I'm a 35-year-old woman. I have a younger brother (23 James) and an older sister (38 Jesse). Our father died in an accident when we were little and our mother raised us alone. My father left a good size property plus insurance money.
Recently, our mother had a health problem with cancer. It turned out to be benign, but she still wanted to make sure her affairs were in order. About a week ago, he sat us all down to tell us how he had divided his estate, our father's estate, and the entire inheritance. At first, he explained, his brother's reaction was to argue against the New Testament, claiming it was unfair.
According to the woman, her parents insisted on being fair and equal throughout her life, even buying a gift for the poster when they provided free daycare for the brother. In my opinion, the worst thing parents can do is anything that makes their children quarrel, feel unequal or resentful. That is why the inheritance must be the same, no matter WHAT the feelings are, OR else the resentment and sadness among the recipients that lasts your whole life is left behind. I may be a jerk because I suggested to my older sister that she receive a small portion or nothing of my mother's inheritance.
As with my family, my mother has told me that my sister receives more of her inheritance than my brother and I because she “needs her more. If so, it makes sense to hand over the inheritance to individual family units rather than to the named grandchildren. My father remarried after my mother died almost 20 years ago, and my brothers continue to complain that their inheritance goes to my stepmother and her children instead of them. I saw us as unequal, inferior to my cousins, since their mother was the golden child who did not cause them social shame.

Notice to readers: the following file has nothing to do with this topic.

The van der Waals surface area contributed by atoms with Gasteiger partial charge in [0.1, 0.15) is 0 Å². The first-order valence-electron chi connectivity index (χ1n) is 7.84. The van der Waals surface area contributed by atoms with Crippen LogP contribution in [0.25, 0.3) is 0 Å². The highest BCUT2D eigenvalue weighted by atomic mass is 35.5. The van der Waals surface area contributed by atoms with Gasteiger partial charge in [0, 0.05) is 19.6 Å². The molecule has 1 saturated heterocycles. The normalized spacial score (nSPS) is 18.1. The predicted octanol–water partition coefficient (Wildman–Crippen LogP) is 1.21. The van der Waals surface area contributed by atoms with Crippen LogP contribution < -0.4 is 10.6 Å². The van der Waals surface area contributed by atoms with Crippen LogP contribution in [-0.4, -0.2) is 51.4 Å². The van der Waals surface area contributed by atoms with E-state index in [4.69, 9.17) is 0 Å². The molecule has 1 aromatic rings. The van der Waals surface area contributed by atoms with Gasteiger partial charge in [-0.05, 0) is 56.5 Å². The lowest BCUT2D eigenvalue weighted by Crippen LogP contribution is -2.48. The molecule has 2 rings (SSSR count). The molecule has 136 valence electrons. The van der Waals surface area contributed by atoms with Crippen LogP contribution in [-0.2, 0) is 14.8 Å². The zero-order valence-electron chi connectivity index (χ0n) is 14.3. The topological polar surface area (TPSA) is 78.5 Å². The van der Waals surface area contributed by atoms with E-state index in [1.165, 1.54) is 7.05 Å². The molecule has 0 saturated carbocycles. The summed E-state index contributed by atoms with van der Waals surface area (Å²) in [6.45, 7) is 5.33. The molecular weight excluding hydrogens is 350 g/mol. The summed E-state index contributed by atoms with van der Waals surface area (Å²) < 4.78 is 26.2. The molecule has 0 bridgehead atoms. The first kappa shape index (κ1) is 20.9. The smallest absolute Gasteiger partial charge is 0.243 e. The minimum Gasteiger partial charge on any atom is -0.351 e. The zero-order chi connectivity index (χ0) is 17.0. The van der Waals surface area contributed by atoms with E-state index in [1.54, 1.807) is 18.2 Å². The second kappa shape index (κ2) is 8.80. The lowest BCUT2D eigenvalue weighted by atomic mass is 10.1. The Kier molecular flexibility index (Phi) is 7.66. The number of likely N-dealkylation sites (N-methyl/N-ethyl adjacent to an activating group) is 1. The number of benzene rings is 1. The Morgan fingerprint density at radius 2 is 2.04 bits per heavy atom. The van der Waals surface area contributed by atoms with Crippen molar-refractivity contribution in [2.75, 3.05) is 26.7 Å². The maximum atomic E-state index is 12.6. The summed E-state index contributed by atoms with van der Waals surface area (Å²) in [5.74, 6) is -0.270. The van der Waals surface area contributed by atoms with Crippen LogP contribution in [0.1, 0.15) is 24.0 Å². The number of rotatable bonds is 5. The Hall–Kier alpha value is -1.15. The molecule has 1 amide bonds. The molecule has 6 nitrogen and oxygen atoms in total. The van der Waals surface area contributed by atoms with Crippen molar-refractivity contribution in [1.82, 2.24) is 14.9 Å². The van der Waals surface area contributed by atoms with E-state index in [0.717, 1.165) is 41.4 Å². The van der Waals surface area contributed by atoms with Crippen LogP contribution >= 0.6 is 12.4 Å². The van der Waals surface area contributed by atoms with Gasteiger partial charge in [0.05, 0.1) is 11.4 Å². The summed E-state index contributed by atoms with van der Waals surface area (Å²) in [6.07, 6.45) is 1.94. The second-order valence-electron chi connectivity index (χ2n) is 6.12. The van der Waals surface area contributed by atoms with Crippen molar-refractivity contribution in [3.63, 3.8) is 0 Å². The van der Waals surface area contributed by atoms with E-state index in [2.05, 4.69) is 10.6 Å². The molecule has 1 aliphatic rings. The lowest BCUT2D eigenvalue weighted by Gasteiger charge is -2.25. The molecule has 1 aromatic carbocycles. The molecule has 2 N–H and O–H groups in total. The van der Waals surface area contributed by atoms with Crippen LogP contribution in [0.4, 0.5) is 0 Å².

In addition, the share of Connor and Olivia is still a lot of money each, it's more than most people inherit and more money than most people have access when they are in their early 20s. Be thankful you received something; not many people are lucky enough to receive an inheritance from their grandparents. It is very easy for children to equate one as a favorite with actions of inheritance when that is not the case, but it requires a lot of communication. My brother and I's share of the estate was set aside in separate trusts, and my aunt kept everything else.
From Reddit I have also learned that inheritance is complicated if more grandchildren appear after the death of a loved one and then they have no inheritance compared to their siblings. Children have no right to inherit and between slandering you when you were in contact and the cutting contact, she kind of made her choice and you cut her off is simply confirming it.